How To Submit and Publish Poetry in Journals, Magazines, and More
Magazines, Journals, Presses
Here’s the myth: if I get into The New Yorker or Poetry, I’m set for life. Now here’s the truth: the only reason these publications are as well known as they are is because they have the finances, press run, and rich history to land themselves in every Barnes & Noble and independent bookstore in the world. But it doesn’t mean they are the only worthwhile publications out there, nor does it mean that they are the best.
If you’ve ever taken a good look at the bottom shelf of any magazine rack at any Barnes & Noble, you’ll notice plenty of titles devoted to top-quality writing and poetry. Some of those include The Paris Review, Boulevard, Cicada, Tin House, and Crazy Horse, as well as magazines like Poets & Writers. These are the real trade journals you’ll want to try your luck at breaking into. Despite being on the bottom shelf, they are the topmost tier of contemporary American literature.
Another little known fact is that contrary to how the term ‘university press’ sounds, if you land yourself in a university press, especially a big one like Harpur Palate or The Chaffin Journal, it’s even more impressive than lighting up a tiny square in The New Yorker or The Atlantic. The reason’s quite simple: these university presses are staffed by students and professors who are studying the works of poetry’s greats, from Edgar Allen Poe to (gulp!) Billy Collins, and they’re looking over your work, too, and bringing to them all that intellectual baggage. If they select it, it’s because they’ve paralleled your work to the greats and have deemed it worthy of print. That’s a big deal, and it shouldn’t be underestimated.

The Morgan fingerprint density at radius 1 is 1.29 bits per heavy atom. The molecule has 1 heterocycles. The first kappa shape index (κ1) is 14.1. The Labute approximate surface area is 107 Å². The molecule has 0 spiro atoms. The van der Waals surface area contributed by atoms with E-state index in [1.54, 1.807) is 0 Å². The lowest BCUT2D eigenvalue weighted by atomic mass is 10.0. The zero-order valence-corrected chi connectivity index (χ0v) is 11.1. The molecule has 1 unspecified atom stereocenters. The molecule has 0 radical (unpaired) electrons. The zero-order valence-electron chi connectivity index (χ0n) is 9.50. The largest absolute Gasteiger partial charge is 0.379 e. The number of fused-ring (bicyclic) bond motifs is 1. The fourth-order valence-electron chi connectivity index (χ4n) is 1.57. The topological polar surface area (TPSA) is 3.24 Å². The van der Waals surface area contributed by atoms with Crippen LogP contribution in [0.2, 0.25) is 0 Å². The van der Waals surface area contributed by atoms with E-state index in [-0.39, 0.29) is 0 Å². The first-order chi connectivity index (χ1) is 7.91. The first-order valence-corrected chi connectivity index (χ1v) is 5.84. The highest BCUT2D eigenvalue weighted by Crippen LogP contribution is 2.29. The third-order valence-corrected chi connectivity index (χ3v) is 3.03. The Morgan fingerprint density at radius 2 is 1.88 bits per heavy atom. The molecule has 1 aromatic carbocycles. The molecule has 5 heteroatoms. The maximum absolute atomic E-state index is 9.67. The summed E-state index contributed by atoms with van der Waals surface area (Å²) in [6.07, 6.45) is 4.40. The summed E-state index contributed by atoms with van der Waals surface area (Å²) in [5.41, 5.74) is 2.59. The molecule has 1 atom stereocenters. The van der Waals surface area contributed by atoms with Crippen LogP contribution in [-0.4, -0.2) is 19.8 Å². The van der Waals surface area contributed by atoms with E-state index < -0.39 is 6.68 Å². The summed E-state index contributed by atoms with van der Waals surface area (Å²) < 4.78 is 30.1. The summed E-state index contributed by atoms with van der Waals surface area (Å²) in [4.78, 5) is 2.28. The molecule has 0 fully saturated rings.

Contests –– $25 and a Dream
Aside from plenty of print poetry journals and literary magazines, there are a ton of poetry contests all around the world, on the Internet, and included in a small section of The Poet’s Market. I’m personally not vested in the idea of contests, but I suggest that beginning poets try their words with contests that pay for top poem. Better-seasoned poets should strive for chapbook and/or book contests, for which in addition to winning a monetary award, you get your own chapbook or book printed by the publisher running the contest.
A word of caution, however: there’s no such thing as a free lunch, and with poetry, this is doubly true. Most contests you’ll encounter will cost you a minimum of $25 to enter. My advice is to thoroughly research the contest to (1) make sure it’s legit, (2) make sure your poetry matches the style of the publisher, and (3) find out who the judges are and what their poetic inclinations are. Again, it’s part talent, part numbers.
Online Submission Etiquette